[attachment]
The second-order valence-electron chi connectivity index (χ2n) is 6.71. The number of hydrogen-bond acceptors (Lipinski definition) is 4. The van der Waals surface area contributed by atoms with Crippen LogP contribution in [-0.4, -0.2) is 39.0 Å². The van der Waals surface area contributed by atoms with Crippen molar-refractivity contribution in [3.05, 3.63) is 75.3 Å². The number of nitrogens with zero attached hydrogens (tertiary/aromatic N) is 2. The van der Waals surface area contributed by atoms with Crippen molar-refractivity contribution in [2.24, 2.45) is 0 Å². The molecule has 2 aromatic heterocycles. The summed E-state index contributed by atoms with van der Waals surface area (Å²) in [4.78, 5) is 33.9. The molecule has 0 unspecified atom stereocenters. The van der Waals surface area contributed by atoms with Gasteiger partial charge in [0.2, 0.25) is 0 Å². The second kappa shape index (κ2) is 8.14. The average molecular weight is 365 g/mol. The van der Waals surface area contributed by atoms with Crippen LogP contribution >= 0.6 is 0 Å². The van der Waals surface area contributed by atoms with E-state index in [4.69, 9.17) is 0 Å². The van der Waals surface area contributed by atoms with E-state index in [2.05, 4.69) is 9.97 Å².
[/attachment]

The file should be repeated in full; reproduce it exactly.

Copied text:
The second-order valence-electron chi connectivity index (χ2n) is 6.71. The number of hydrogen-bond acceptors (Lipinski definition) is 4. The van der Waals surface area contributed by atoms with Crippen LogP contribution in [-0.4, -0.2) is 39.0 Å². The van der Waals surface area contributed by atoms with Crippen molar-refractivity contribution in [3.05, 3.63) is 75.3 Å². The number of nitrogens with zero attached hydrogens (tertiary/aromatic N) is 2. The van der Waals surface area contributed by atoms with Crippen molar-refractivity contribution in [2.24, 2.45) is 0 Å². The molecule has 2 aromatic heterocycles. The summed E-state index contributed by atoms with van der Waals surface area (Å²) in [4.78, 5) is 33.9. The molecule has 0 unspecified atom stereocenters. The van der Waals surface area contributed by atoms with Gasteiger partial charge in [0.2, 0.25) is 0 Å². The second kappa shape index (κ2) is 8.14. The average molecular weight is 365 g/mol. The van der Waals surface area contributed by atoms with Crippen LogP contribution >= 0.6 is 0 Å². The van der Waals surface area contributed by atoms with E-state index in [4.69, 9.17) is 0 Å². The van der Waals surface area contributed by atoms with E-state index in [2.05, 4.69) is 9.97 Å².